Database gives hope to abducted children

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Thousands of children have been reunited with their parents thanks to a groundbreaking national DNA database, a leading figure in the fight against trafficking said.

Chen Shiqu, director of the Ministry of Public Security’s human traffi cking task force, says the DNA database has helped many parents find their children. [Photo/China Daily]

Chen Shiqu, director of the Ministry of Public Security’s human traffi cking task force, says the DNA database has helped many parents find their children. [Photo/China Daily]

More than 2,300 youngsters, who were abducted, sold or reported missing, have been able to track their blood relatives, Chen Shiqu, director of the Ministry of Public Security's human trafficking task force, said in an interview.

When police rescue abducted children or find vagrant youths, they immediately take blood samples for DNA sampling, he said.

The exact number of entries in the database is unknown, but since its launch in April 2009 it has matched 2,348 children with their biological parents. Last year, it helped reunite 521 families.

"It is especially efficient in helping parents and children who have been separated for years to find each other," he said.

The system quickly compares DNA samples from both parents and children and can be accessed by police nationally.

"Years of separation can change many things, especially a child's physical appearance,'' he said.

The DNA database allows for an almost immediate identification.

In November 2011, Gan Liang, who was abducted when he was 3 from Guizhou province in 1988, was reunited with his mother after 25 years, Guizhou Metropolitan Daily reported.

The mother submitted a blood sample in 2010 through Baby Back Home, an NGO devoted to helping parents find lost children. Her son did the same in September 2011 at a police station in Shandong province.

Zhang Baoyan, founder of Baby Back Home, said the database is "the most effective way" to reunite families.

The website receives an average of 50 inquiries daily from both parents and people who think they may have been abducted.

The NGO takes the blood samples and hands them to the ministry for DNA testing.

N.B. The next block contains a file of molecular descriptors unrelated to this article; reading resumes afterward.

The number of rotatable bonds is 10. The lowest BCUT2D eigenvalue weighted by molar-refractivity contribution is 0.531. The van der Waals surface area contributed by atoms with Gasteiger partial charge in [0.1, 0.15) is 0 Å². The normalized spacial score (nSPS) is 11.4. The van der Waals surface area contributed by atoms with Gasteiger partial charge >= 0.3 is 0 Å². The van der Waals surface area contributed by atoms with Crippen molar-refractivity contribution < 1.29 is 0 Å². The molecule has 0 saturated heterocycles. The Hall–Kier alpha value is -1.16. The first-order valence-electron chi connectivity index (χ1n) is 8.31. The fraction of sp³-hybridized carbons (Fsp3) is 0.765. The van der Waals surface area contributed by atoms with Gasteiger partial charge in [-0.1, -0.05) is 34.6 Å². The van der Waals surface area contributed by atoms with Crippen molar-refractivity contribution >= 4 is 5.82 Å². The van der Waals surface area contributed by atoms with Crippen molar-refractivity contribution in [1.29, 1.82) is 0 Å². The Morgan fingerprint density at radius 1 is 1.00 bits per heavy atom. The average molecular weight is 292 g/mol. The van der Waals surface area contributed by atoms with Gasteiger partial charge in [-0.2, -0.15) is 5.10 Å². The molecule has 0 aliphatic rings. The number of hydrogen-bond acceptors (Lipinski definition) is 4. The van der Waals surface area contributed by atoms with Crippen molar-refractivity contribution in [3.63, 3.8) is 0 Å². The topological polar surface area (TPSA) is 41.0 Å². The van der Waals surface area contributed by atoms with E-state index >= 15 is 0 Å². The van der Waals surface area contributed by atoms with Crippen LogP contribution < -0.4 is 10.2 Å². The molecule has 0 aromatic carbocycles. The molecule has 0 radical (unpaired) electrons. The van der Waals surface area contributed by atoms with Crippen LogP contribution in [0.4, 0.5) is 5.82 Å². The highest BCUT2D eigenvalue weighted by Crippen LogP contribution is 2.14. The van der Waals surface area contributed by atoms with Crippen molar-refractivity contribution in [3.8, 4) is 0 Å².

"But there are still some parents of missing children who have no idea about the DNA database," she said.

Chen said his department is drafting an action plan on human trafficking that will be issued this month.

Police will target villages in Yunnan, Sichuan and Guizhou provinces, as well as the Guangxi Zhuang autonomous region, and take DNA samples from vagrant children and children they suspect may have been abducted.

No matter what advanced technology police use, the key lies in tackling child abduction, Chen said. Those found guilty of the heinous crime should face more severe punishment, he said.

In impoverished areas, such as Yunnan and Sichuan, villagers have sold their children and in relatively well-off provinces, such as Fujian, Guangdong and Shandong, childless couples have bought abducted children.

These couples strongly believe in the importance of "carrying on the family line", and that it is important to have sons to support them in old age.

Under the Criminal Procedure Law, buyers of trafficked children will only be held criminally responsible if they defied rescue efforts or physically abused the children.

Chen said lawmakers are mulling revising the law.

"Efforts should also be made to send signals to buyers that, no matter how many years they have kept the child, they are not the parents and will face severe punishment," he said.

From January to October 2012, police handled 1,868 cases of child trafficking and 4,760 cases of human trafficking, according to the ministry.

About 1,240 trafficking gangs were smashed and 17,871 suspects detained, while police rescued 14,971 trafficked children and 9,156 abducted women.

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